English Grammar Coordinating Conjunctions


A coordinating conjunction, also called a coordinator, links parts of a sentence with the same status. This could be two independent (main) clauses, two noun phrases, adjectives, adverbials etc of equal importance.
They include: for, and, nor, but, or, yet,
There's a mnemonic for remembering them: FANBOYS.
For example:-
It was cold. I wore a coat.
Both sentences are valid on their own, but they can be written as, "It was cold, so I wore a coat."
I attended the meeting. + My friend attended the meeting. = My friend and I attended the meeting.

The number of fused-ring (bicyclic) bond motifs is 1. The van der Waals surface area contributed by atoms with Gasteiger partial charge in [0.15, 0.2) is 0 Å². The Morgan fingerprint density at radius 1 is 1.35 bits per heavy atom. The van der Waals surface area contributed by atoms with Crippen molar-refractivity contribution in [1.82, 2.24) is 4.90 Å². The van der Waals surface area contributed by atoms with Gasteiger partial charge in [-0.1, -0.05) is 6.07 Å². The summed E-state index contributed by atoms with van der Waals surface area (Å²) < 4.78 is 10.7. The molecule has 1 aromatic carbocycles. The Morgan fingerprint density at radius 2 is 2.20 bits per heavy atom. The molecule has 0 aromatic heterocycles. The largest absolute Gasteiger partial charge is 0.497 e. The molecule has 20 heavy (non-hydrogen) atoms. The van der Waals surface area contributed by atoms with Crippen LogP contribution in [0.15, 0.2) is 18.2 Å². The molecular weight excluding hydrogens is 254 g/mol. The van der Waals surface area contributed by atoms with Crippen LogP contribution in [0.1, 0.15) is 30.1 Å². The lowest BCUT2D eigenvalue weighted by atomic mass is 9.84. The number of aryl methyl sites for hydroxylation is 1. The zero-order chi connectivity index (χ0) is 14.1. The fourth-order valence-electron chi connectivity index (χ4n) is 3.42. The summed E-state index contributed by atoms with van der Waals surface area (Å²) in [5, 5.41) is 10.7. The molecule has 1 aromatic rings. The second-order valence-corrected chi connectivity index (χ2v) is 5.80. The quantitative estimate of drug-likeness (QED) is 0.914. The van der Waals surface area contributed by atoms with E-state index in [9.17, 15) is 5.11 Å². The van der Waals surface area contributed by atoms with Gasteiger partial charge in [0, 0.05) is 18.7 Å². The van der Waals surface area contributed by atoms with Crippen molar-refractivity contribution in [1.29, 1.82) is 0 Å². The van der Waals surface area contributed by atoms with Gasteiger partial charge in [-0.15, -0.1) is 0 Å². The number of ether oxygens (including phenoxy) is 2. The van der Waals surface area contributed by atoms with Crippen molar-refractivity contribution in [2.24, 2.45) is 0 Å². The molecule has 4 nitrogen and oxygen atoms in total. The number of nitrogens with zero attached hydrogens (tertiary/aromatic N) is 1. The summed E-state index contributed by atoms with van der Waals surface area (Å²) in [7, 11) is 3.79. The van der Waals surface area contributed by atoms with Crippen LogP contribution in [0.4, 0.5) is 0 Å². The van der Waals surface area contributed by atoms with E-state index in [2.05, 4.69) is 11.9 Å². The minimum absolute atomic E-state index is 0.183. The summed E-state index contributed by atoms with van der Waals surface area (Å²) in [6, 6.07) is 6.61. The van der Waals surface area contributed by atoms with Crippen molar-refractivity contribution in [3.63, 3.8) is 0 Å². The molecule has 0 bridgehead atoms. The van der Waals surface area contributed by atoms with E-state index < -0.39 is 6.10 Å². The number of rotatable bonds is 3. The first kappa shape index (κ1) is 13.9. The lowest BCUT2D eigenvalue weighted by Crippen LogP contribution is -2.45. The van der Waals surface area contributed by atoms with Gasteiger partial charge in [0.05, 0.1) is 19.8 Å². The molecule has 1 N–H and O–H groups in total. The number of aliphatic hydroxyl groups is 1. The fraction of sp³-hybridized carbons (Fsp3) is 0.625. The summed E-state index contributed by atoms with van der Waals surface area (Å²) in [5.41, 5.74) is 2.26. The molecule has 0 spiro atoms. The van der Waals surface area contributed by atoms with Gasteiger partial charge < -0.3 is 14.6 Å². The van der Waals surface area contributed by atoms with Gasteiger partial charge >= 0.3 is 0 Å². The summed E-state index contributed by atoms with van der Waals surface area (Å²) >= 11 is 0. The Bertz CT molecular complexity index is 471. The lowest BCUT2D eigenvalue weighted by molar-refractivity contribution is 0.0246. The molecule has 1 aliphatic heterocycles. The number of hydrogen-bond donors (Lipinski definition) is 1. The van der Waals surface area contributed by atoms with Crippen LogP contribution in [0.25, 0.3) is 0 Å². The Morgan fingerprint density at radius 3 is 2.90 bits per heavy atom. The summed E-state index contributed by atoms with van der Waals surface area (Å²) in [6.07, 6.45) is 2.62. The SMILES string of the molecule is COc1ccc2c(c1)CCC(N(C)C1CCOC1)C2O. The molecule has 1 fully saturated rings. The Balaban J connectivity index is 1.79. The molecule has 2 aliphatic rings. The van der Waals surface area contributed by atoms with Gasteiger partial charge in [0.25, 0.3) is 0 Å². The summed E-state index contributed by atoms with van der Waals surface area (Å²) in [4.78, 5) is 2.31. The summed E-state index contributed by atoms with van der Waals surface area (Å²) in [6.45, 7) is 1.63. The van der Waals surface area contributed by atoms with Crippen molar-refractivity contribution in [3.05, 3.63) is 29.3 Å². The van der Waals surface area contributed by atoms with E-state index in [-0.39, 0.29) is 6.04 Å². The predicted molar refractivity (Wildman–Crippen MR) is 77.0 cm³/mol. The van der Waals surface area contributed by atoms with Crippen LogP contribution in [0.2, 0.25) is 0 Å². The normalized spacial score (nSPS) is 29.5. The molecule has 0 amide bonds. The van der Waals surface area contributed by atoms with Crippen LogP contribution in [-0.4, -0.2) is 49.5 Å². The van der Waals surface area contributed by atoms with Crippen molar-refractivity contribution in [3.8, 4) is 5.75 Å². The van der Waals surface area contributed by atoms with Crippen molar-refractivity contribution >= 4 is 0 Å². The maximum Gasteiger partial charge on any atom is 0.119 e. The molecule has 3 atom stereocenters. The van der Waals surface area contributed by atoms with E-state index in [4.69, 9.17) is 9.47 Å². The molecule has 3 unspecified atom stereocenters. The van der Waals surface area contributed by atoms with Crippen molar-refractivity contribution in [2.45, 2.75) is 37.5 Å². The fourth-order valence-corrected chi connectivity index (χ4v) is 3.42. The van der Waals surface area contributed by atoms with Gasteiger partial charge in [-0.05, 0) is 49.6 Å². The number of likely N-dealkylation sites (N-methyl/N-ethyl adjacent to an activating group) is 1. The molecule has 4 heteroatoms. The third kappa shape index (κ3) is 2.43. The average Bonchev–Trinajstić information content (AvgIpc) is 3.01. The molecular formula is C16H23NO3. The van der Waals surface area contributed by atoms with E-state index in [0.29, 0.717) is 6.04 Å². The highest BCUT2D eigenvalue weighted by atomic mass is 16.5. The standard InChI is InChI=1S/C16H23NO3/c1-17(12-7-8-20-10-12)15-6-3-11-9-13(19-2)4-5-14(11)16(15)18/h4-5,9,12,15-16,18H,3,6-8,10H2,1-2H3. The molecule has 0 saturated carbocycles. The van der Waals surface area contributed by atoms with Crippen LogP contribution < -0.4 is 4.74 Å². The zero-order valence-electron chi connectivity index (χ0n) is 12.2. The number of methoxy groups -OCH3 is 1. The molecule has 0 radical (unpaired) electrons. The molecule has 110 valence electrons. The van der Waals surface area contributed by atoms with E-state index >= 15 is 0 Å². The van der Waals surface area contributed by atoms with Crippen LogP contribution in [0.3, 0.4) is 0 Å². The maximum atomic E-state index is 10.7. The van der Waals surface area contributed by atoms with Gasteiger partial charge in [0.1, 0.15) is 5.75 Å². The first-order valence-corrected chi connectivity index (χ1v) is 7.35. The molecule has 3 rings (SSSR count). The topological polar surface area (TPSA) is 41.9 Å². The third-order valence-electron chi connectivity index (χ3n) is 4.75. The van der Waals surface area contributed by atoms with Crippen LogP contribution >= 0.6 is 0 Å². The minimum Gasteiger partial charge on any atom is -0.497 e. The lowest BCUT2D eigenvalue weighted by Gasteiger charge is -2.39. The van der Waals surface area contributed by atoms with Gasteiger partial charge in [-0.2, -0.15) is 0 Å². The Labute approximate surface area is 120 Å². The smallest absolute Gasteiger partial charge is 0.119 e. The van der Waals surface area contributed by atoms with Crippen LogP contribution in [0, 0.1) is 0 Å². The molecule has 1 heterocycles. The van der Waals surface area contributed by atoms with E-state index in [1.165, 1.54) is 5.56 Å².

The three most often used coordinating conjunctions are and, or, and but.

The coordinating conjunction and usually expresses addition or combination.
For example:-
Poetria has a dog and Karen has two cats.
The coordinating conjunction but expresses a contrast.
We were tired but happy.
The coordinating conjunction or expresses choice.
For example:-
Would you like tea or coffee?
There are two negative coordinating conjunctions: neither and nor.
For example:-
She spoke neither German nor French. ("nor" must always be part of the "neither ... nor" construction).
!Note - nor, for, and so can only join independent clauses.

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